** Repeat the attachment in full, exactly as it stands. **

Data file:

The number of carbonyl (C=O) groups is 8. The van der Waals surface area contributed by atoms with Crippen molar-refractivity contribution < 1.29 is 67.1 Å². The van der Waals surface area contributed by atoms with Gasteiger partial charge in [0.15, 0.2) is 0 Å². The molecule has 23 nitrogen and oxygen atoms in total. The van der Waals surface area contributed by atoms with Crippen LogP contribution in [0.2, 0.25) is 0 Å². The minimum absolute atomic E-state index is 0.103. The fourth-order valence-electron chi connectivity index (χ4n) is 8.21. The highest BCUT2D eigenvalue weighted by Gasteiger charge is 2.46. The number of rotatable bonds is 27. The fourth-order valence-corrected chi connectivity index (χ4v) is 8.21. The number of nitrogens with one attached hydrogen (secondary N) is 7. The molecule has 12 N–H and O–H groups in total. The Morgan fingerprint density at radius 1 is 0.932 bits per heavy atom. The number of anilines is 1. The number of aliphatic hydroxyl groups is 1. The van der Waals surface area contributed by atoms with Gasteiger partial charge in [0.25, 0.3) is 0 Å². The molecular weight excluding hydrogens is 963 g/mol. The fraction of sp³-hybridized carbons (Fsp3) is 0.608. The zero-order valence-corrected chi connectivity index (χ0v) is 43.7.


The number of carbonyl (C=O) groups is 8. The van der Waals surface area contributed by atoms with Crippen molar-refractivity contribution < 1.29 is 67.1 Å². The van der Waals surface area contributed by atoms with Gasteiger partial charge in [0.15, 0.2) is 0 Å². The molecule has 23 nitrogen and oxygen atoms in total. The van der Waals surface area contributed by atoms with Crippen LogP contribution in [0.2, 0.25) is 0 Å². The minimum absolute atomic E-state index is 0.103. The fourth-order valence-electron chi connectivity index (χ4n) is 8.21. The highest BCUT2D eigenvalue weighted by Gasteiger charge is 2.46. The number of rotatable bonds is 27. The fourth-order valence-corrected chi connectivity index (χ4v) is 8.21. The number of nitrogens with one attached hydrogen (secondary N) is 7. The molecule has 12 N–H and O–H groups in total. The Morgan fingerprint density at radius 1 is 0.932 bits per heavy atom. The number of anilines is 1. The number of aliphatic hydroxyl groups is 1. The van der Waals surface area contributed by atoms with Gasteiger partial charge in [0.25, 0.3) is 0 Å². The molecular weight excluding hydrogens is 963 g/mol. The fraction of sp³-hybridized carbons (Fsp3) is 0.608. The zero-order valence-corrected chi connectivity index (χ0v) is 43.7.